The story of King George VI of the United Kingdom of Great Britain and Northern Ireland, his impromptu ascension to the throne and the speech therapist who helped the unsure monarch become worthy of it.
Helena Bonham Carter
The story of the assassination of U.S. Senator Robert F. Kennedy who was shot in the early morning hours of June 5, 1968 in the Ambassador Hotel in Los Angeles, and 22 people in the hotel whose lives were never the same.
In 1992 Labour leader Tony Blair goes to America and is impressed by the policies of President Clinton,which he uses to reshape his party. Two years later he is invited back for an audience with Clinton,who,rightly, predicts that he will be Britain's next Prime Minister.Thus begins the 'special relationship' between the two, though Clinton is clearly the senior partner with Blair seeking his advice on Northern Ireland. The situation in Kosovo however reverses the roles as Blair forces American intervention by a reluctant president and is seen in the American media as the hero of the hour. As Clinton accuses his ally of stabbing him in the back the special relationship starts to sour and,with Clinton ultimately out of the White House,Blair takes his first photo call with the next incumbent,Bush. Written by
don @ minifie-1
David Morrissey was asked to reprise his role of Gordon Brown, however he left before filming because his character only had one scene. In the end Chris Wilson played the role. See more »
When Tony Blair visits Washington in 1992, he is picked up from the airport in a 1998 Lincoln Town Car. Also visible in this scene is a 1995 Lincoln Town Car, two 1998 Ford Crown Victorias and a 1998 Mercury Grand Marquis. See more »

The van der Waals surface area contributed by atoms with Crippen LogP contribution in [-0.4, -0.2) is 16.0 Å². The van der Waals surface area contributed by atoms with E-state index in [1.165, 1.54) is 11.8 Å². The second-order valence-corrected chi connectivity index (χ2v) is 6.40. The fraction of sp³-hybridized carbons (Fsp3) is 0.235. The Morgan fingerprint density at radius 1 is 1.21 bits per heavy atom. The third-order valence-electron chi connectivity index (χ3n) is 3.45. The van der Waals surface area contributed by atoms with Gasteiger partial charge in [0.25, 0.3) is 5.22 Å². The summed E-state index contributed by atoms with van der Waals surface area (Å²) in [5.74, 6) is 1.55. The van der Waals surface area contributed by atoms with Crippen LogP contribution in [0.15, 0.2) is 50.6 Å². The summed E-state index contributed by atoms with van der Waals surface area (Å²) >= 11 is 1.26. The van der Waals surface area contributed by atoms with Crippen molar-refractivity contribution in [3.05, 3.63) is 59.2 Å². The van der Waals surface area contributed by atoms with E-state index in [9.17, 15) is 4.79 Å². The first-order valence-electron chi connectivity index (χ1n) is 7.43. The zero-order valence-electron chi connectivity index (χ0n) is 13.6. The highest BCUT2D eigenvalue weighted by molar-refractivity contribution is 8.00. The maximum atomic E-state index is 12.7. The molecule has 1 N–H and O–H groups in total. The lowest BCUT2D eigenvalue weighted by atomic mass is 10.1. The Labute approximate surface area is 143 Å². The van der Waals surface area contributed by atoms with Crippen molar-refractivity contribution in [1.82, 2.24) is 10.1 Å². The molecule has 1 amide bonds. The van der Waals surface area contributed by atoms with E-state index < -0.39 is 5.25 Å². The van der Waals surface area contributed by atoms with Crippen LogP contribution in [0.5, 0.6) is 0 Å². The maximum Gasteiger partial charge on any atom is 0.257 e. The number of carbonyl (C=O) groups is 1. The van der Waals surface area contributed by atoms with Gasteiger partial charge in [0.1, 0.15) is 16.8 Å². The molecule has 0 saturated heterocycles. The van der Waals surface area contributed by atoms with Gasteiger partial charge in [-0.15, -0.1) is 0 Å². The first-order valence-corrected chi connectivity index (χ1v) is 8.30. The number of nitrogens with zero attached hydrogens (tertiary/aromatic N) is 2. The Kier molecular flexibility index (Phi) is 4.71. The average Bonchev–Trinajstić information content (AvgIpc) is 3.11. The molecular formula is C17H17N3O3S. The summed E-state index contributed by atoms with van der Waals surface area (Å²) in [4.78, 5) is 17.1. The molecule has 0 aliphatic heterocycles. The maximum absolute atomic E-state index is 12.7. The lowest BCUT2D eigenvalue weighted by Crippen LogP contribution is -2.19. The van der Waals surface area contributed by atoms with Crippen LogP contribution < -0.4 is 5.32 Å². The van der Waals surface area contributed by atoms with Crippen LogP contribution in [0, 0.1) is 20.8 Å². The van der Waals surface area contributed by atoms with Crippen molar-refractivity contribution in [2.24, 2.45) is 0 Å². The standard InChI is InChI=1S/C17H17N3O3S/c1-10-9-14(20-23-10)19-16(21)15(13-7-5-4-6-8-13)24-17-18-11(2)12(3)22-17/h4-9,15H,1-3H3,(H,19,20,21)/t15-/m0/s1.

It seems movie reviews of this work are subject to the politics and realities of the event rather than the recreation and acting of this surprisingly good story. Dennis Quaid, who I've never seen do anything above mediocre work usually just mirroring himself, was just outstanding as Bill Clinton. I think it is by far his best piece of acting to date. Equally so for Michael Sheen who I am less familiar with. Both men did a good job of presenting the personalities, complexities and subtleties of each leader. "Hillary Clinton" didn't just look the part - she was Hillary (at least what we know of her). Bill was presented as the smart politician sleaze ball and failed leader of lost promise that he was. Tony Blair is presented as both a promising leader and sympathetic character doomed to eventual destruction. The story was able to project all this in its short 90 minutes. On top of that it was educational to boot. Good job!
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